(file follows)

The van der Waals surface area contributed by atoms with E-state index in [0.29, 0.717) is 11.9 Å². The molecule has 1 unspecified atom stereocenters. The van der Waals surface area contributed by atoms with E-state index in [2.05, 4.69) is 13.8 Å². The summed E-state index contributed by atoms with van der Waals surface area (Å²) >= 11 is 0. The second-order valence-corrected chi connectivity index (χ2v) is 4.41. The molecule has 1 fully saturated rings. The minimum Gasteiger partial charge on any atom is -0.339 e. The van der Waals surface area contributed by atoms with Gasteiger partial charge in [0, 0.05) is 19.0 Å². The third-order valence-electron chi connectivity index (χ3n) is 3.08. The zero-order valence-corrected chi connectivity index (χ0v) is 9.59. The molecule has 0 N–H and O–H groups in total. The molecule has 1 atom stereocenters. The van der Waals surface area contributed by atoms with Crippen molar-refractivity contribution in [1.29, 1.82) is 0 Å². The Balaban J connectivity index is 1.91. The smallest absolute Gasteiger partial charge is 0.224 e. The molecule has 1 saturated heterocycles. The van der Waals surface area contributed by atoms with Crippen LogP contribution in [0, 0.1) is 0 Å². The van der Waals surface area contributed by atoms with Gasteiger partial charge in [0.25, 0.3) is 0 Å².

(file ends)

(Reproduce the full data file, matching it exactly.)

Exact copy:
The van der Waals surface area contributed by atoms with E-state index in [0.29, 0.717) is 11.9 Å². The molecule has 1 unspecified atom stereocenters. The van der Waals surface area contributed by atoms with E-state index in [2.05, 4.69) is 13.8 Å². The summed E-state index contributed by atoms with van der Waals surface area (Å²) >= 11 is 0. The second-order valence-corrected chi connectivity index (χ2v) is 4.41. The molecule has 1 fully saturated rings. The minimum Gasteiger partial charge on any atom is -0.339 e. The van der Waals surface area contributed by atoms with Gasteiger partial charge in [0, 0.05) is 19.0 Å². The third-order valence-electron chi connectivity index (χ3n) is 3.08. The zero-order valence-corrected chi connectivity index (χ0v) is 9.59. The molecule has 0 N–H and O–H groups in total. The molecule has 1 atom stereocenters. The van der Waals surface area contributed by atoms with Crippen molar-refractivity contribution in [1.29, 1.82) is 0 Å². The Balaban J connectivity index is 1.91. The smallest absolute Gasteiger partial charge is 0.224 e. The molecule has 1 saturated heterocycles. The van der Waals surface area contributed by atoms with Crippen LogP contribution in [0, 0.1) is 0 Å². The van der Waals surface area contributed by atoms with Gasteiger partial charge in [0.25, 0.3) is 0 Å².